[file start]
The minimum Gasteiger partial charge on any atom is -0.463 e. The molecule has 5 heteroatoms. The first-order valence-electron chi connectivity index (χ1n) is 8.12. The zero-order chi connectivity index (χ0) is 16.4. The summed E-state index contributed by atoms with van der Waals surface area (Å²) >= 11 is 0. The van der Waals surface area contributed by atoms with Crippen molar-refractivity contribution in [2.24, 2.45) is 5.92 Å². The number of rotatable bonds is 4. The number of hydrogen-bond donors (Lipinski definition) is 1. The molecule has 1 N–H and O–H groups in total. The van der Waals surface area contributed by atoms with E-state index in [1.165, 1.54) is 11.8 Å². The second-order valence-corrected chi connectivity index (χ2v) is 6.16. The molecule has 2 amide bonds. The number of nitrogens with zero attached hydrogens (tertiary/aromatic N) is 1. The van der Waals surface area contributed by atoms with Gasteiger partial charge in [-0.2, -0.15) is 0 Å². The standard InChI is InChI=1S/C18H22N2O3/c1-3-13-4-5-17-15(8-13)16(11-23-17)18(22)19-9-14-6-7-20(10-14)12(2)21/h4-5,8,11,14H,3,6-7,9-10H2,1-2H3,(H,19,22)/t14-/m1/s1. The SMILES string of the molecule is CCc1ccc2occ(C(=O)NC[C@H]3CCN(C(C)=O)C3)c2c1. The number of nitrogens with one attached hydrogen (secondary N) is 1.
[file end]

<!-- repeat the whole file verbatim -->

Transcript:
The minimum Gasteiger partial charge on any atom is -0.463 e. The molecule has 5 heteroatoms. The first-order valence-electron chi connectivity index (χ1n) is 8.12. The zero-order chi connectivity index (χ0) is 16.4. The summed E-state index contributed by atoms with van der Waals surface area (Å²) >= 11 is 0. The van der Waals surface area contributed by atoms with Crippen molar-refractivity contribution in [2.24, 2.45) is 5.92 Å². The number of rotatable bonds is 4. The number of hydrogen-bond donors (Lipinski definition) is 1. The molecule has 1 N–H and O–H groups in total. The van der Waals surface area contributed by atoms with E-state index in [1.165, 1.54) is 11.8 Å². The second-order valence-corrected chi connectivity index (χ2v) is 6.16. The molecule has 2 amide bonds. The number of nitrogens with zero attached hydrogens (tertiary/aromatic N) is 1. The van der Waals surface area contributed by atoms with Gasteiger partial charge in [-0.2, -0.15) is 0 Å². The standard InChI is InChI=1S/C18H22N2O3/c1-3-13-4-5-17-15(8-13)16(11-23-17)18(22)19-9-14-6-7-20(10-14)12(2)21/h4-5,8,11,14H,3,6-7,9-10H2,1-2H3,(H,19,22)/t14-/m1/s1. The SMILES string of the molecule is CCc1ccc2occ(C(=O)NC[C@H]3CCN(C(C)=O)C3)c2c1. The number of nitrogens with one attached hydrogen (secondary N) is 1.